I had a story on page A2 of the Washington Post yesterday (Aug. 14) on research showing that inner city families who moved to better neighborhoods under an unusual federal housing voucher program did not find that their children were, on average, doing any better in their new schools. The reports threw cold water on the hopes shared by many social reformers, including presidential candidate John Edwards, that moving kids to better schools in better neighborhoods would improve their academic achievement, as other studies have indicated would happen.
I made plans for the story several weeks in advance, and asked several experts, including Edwards, to comment on the findings. When I got back from vacation on Monday, I tried to collect all the emails the experts had sent me, but stupidly overlooked the one from the senator. Here is what he said:
"Education should be the sturdiest ladder of opportunity in this
country. But more than fifty years after Brown v. Board of Education,
we still have two school systems in this country, where the quality of
our children's education depends on their parents' zip code.
Concentrating poor families together, often far from good schools and
good jobs, undermines every other antipoverty effort. Obviously, we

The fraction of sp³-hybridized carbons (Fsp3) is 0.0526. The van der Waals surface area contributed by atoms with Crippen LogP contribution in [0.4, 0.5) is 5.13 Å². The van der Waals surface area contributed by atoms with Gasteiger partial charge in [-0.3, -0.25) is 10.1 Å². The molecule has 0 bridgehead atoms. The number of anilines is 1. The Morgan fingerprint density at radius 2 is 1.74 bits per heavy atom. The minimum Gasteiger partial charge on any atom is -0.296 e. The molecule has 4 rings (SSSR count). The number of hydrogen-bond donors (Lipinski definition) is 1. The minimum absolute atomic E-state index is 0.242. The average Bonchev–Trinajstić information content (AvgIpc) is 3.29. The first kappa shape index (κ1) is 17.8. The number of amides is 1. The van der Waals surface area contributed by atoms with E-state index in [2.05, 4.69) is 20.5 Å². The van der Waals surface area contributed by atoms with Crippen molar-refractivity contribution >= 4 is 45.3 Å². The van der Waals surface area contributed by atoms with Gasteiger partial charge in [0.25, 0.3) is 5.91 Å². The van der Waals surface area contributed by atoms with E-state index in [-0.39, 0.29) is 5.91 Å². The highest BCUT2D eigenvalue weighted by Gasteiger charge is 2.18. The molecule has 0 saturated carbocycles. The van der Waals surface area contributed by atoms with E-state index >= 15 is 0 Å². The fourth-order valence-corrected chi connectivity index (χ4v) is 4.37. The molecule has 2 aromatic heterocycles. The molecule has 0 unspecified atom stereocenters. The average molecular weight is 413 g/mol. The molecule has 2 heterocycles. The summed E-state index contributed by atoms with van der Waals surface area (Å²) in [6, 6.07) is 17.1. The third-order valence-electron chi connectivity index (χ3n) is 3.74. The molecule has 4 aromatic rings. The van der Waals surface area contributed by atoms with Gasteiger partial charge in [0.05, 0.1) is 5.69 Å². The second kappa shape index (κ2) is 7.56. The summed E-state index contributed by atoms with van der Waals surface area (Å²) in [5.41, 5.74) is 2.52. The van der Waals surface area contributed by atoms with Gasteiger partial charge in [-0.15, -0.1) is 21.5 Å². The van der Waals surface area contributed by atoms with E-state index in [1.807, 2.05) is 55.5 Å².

need to improve schools and neighborhoods everywhere. But when done
right, economically diverse schools and neighborhoods have helped
low-income children learn without impacting middle-class children."
He was reacting to the point made by the researchers that the federal program, while scientifically interesting because it provided a random control group of similar families who did not move, may not have been a good test of the power of economic diversity because the neighborhoods the inner city families moved to were not much better than they ones they left. The new neighborhoods were not very racially diverse and the new schools were not very high-performing. My conclusion from reading the studies was that improving the academic achievement of inner city children is going to require hard work at raising the standards of the schools in the neighborhoods they live in now, and if the kind of economic class integration Edwards is talking about is to succeed, it will have to find a way to get those low-income kids into schools with a much greater proportion of middle-class students than the families in the HUD Moving to Opportunity program found in their new schools.
Edwards' "Plan to Promote Economically Diverse Schools" includes bonuses to middle-class schools enrolling low-income students and magnet schools dedicated to economic integration. Both are interesting ideas, and buttress Edwards' status in my eyes as the most original of the presidential candidates on educational issues so far.
His plan also includes creating a million new housing vouchers. The HUD MTO program created only about 3,000 new vouchers, but that was a pretty good test of what such a program would do. He might want to reconsider that part of his plan in light of the disappointing results from the HUD effort.